The flag acquisition is in anticipation of the Civil War Sesquicentennial Celebration, which will take place from 2011 to 2015. The celebration, sponsored by the Office of Archives and History, N.C. Department of Cultural Resources, will commemorate the war’s 150th anniversary and feature events and activities.

Visit the N.C. Museum of History to see this newly acquired artifact linked to a brilliant military strategist, whose death some scholars say turned the tide of the Civil War. Thanks to the generosity of the flag’s previous owner, this important historic banner will remain in good hands.
Said Walsh, "I’m glad the flag is back in North Carolina , where it belongs."

For more information about the museum, call 919-807-7900 or visit

# # #
The N.C. Museum of History’s hours are Monday through Saturday, 9 a.m. to 5 p.m., and Sunday, noon to 5 p.m. Admission is free. The museum is part of the Division of State History Museums, Office of Archives and History, an agency of the N.C. Department of Cultural Resources. The department’s Web site is

Tuesday, June 17, 2008

I found these Tar Heel soldiers buried in the Marietta Cemetery during my recent trip to Georgia. These Tar Heels died at the old soldiers home in Marietta.

Monday, June 09, 2008


Yet again, I've had a busy weekend. I spent Friday morning working at the Avery County History Museum. Friday afternoon I interviewed a 93-year-old man and worked some on my Mitchell County project. Saturday, I loaded up the truck and went to Plumtree, here in Avery County, for the annual Avery County Heritage Festival. We sent up a camp and did a little Civil War interpretive work. I also sold a slew of books and picked up some new information on the 58th NCT. Sunday morning, I got up early and headed over to the reenactment in Jonesville, Virginia. I sold a few more books, participated in the reenactment, and most importantly, might have discovered the final resting place of a dozen plus members of the 58th NCT who died while stationed at Cumberland Gap in September and October 1862. I am going to a wedding in Cumberland Gap in August, so I'll report more on this when I return.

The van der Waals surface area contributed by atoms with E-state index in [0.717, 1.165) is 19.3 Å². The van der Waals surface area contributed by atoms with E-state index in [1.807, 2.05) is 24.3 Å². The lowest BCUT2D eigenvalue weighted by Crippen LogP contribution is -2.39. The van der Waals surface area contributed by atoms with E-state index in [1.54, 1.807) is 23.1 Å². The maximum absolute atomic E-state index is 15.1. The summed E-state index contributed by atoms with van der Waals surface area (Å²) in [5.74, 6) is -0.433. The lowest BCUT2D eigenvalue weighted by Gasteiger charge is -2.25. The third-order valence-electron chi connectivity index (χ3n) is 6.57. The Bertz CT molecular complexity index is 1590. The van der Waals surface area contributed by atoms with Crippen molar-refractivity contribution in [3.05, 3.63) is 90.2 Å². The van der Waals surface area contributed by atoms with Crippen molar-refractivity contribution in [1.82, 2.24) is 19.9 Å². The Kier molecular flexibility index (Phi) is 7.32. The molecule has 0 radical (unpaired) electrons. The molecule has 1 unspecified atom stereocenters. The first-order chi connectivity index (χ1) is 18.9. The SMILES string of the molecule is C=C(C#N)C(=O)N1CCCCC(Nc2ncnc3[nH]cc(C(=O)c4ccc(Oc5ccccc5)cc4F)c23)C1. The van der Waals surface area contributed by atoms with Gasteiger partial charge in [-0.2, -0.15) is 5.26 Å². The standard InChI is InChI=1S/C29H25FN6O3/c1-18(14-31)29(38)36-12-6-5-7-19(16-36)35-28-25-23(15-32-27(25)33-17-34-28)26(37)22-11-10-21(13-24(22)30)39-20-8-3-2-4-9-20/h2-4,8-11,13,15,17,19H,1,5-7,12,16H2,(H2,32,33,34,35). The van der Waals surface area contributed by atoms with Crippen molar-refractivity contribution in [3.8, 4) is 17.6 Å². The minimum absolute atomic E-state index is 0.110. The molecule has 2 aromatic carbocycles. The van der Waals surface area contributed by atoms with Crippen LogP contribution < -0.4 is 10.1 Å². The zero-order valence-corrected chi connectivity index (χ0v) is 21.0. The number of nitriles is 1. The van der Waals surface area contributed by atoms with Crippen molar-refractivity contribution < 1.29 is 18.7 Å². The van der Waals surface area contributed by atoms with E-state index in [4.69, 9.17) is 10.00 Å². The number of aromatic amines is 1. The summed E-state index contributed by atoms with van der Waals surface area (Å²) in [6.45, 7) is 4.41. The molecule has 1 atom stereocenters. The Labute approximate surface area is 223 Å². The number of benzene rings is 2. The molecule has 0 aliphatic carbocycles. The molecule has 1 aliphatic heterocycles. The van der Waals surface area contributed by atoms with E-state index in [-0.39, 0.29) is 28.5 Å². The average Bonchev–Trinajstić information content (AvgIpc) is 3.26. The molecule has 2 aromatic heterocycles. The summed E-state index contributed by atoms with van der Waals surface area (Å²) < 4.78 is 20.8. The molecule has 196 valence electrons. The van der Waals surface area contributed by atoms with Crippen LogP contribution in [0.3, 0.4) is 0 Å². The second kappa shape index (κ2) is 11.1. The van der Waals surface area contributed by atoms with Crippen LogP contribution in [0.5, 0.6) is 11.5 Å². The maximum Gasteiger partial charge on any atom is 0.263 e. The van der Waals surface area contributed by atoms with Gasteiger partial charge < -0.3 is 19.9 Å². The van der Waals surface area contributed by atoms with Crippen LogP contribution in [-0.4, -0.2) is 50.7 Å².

It was an extremely hot weekend. Saturday was in the upper 80s. On Sunday, when I made it back to my car, the temp was 99. I came home acouple of pounds lighter!

Thursday, June 05, 2008


Today, I read that the North Carolina Historical Publications Office is getting ready to release the next volume of the North Carolina Troop book series (Volume 16). This volume is to contain a roster of Thomas’s Legion. While not yet listed on the web page, you can check out the other volumes here.

I’ve also seen that McFarland is releasing a history of the 25th North Carolina Troops, written by Carroll C. Jones. I’m not sure why there is a picture depicting the 26th North Carolina on the front of a book about the 25th North Carolina. Check it out here.

From the publisher:
This historical account covers the 25th Regiment North Carolina Infantry Troops during the Civil War. Farmers and their sons left the mountains to enlist with the regiment organized in Asheville in August 1861 to defend their home territory. The book chronicles the unit’s defensive tactics in the Carolina coastal regions and battlefield actions at Seven Days, Antietam, Fredericksburg, Plymouth and Petersburg, in addition to casualty and desertion records. More than 125 photos, illustrations, and maps are featured, as well as a complete regimental roster.

I am also very much looking forward to Paul Escott’s North Carolinians in the Era of Civil War and Reconstruction, soon to be released by UNC Press.

I’ve also seen a new book by Arcadia entitled Greensboro’s Confederate Soldiers, by Carol Moore

Just a few thoughts! Do you think we will ever run out of material to write about?

Monday, June 02, 2008

On the road again...

Folks - I’ll be in Morganton this evening, speaking and signing books at 7:00 pm at the community center.